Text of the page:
Code Quality and Software Entropy
Code is an odd thing, it can be beautiful, ugly, horrible, elegant, it can smell - some people even compare code to poetry. If you are a developer, you will know that there are an almost infinite number of ways that you can write a piece of code with the same functionality. The way chosen will affect the different qualities that the code - and thus the program as a whole - will exhibit. These qualities are things like performance, testability, robustness, security, scalability etc.
However, when developers talk about code quality (at least when I do) the main focus is often maintainability and flexibility. From my point of view, any software project is always decaying, especially if you have multiple people working on it, hacks are made, designs are twisted into fulfilling new responsibilities that their original creator didn't foresee or intend. Even with a clean design and a focus on maintaining high quality, the amount of code is almost always increasing with new functionality, as is the programs complexity. This is sometimes known as software entropy - chaos. If this entropy is ignored over longer periods of time, the technical debt incurred will keep increasing until the interest is so high that the project will grind to a halt - creating new features takes a long time and introduces many new and interesting bugs.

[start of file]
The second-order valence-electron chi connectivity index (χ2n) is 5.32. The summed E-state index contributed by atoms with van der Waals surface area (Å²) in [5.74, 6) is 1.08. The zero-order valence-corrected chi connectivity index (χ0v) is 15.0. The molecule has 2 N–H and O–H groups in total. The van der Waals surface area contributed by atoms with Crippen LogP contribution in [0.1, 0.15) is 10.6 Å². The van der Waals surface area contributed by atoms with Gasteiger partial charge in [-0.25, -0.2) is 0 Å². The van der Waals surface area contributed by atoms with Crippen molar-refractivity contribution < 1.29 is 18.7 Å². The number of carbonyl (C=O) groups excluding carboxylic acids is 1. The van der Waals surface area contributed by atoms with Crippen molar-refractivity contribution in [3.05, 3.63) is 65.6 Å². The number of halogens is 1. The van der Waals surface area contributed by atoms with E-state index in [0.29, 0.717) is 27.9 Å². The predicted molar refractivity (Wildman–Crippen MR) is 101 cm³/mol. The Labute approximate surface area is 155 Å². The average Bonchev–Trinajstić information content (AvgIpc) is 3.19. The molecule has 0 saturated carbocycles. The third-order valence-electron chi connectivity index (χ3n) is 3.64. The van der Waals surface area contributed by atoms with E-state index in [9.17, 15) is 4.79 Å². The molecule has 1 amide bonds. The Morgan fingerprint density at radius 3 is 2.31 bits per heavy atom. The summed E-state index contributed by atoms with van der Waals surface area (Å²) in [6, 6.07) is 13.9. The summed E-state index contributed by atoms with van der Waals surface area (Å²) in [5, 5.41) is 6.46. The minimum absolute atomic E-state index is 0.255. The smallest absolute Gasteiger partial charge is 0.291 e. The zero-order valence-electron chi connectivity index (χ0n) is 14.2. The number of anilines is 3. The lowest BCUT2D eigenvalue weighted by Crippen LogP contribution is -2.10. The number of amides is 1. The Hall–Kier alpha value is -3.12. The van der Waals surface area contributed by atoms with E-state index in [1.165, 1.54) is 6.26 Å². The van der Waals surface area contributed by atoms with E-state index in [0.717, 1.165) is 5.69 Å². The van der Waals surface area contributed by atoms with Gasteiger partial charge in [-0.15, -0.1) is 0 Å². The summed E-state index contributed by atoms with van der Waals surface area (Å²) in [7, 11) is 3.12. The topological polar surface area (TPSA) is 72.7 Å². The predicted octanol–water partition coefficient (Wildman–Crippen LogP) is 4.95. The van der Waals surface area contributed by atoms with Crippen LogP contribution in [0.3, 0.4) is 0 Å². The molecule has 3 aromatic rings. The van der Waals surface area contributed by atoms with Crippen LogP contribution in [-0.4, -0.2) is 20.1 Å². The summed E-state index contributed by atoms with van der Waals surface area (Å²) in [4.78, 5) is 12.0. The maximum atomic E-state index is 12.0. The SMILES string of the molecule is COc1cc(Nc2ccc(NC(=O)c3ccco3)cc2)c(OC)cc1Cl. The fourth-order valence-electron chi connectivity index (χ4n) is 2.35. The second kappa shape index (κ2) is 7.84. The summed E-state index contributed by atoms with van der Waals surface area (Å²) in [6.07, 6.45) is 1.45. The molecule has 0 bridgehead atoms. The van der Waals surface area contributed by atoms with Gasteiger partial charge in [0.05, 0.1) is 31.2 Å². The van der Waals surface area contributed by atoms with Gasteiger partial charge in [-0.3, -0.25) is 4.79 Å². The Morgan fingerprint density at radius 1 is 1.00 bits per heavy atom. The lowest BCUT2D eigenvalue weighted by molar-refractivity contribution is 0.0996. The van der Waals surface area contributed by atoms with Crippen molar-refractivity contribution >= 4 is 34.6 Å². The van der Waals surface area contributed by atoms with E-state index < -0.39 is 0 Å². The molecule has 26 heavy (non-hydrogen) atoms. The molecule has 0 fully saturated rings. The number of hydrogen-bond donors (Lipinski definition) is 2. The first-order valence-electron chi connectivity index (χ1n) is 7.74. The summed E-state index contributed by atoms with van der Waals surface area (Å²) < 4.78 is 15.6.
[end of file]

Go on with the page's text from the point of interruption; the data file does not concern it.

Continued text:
Maintainability is important on most projects, it often depends on the complexity of the program and the expected lifetime - so if you are doing prototypes or mock-ups, focusing on maintainability may not be beneficial, although in my experience, when management sees a really cool prototype, they often feel like building a project on top of it. Most software projects will have a rather long lifetime, often with multiple versions and a need to maintain the project even after it has shipped.
Obtaining high code quality is a craft, it requires discipline and continuous refactoring and improvement. This will be the main topic of my blog for a while, save the random posts about ReSharper or other intriguing things that may come up. Topics within this field off the top of my head: Unit testing, design principles (SOLID and others), design patterns, understanding and taming dependencies, inversion of control containers, simplicity and many more - ideas are welcome.